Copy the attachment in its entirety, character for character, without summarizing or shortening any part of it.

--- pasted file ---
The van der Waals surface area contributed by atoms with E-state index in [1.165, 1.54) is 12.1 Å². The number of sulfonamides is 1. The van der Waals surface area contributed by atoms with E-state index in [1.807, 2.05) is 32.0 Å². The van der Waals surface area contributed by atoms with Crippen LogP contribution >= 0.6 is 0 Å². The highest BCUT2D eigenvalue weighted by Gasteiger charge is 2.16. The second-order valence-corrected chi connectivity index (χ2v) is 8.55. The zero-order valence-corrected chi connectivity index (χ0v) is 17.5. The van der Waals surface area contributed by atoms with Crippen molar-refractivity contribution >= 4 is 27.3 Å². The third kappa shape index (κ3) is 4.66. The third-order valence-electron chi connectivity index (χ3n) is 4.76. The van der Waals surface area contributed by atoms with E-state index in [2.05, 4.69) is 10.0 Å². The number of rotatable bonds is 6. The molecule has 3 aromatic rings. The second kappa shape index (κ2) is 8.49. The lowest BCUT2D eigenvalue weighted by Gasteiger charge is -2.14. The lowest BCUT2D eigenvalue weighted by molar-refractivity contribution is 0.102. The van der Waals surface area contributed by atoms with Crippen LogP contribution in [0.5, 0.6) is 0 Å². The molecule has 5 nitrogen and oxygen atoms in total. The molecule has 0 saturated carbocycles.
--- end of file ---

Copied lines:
The van der Waals surface area contributed by atoms with E-state index in [1.165, 1.54) is 12.1 Å². The number of sulfonamides is 1. The van der Waals surface area contributed by atoms with E-state index in [1.807, 2.05) is 32.0 Å². The van der Waals surface area contributed by atoms with Crippen LogP contribution >= 0.6 is 0 Å². The highest BCUT2D eigenvalue weighted by Gasteiger charge is 2.16. The second-order valence-corrected chi connectivity index (χ2v) is 8.55. The zero-order valence-corrected chi connectivity index (χ0v) is 17.5. The van der Waals surface area contributed by atoms with Crippen molar-refractivity contribution >= 4 is 27.3 Å². The third kappa shape index (κ3) is 4.66. The third-order valence-electron chi connectivity index (χ3n) is 4.76. The van der Waals surface area contributed by atoms with E-state index in [2.05, 4.69) is 10.0 Å². The number of rotatable bonds is 6. The molecule has 3 aromatic rings. The second kappa shape index (κ2) is 8.49. The lowest BCUT2D eigenvalue weighted by Gasteiger charge is -2.14. The lowest BCUT2D eigenvalue weighted by molar-refractivity contribution is 0.102. The van der Waals surface area contributed by atoms with Crippen LogP contribution in [0.5, 0.6) is 0 Å². The molecule has 5 nitrogen and oxygen atoms in total. The molecule has 0 saturated carbocycles.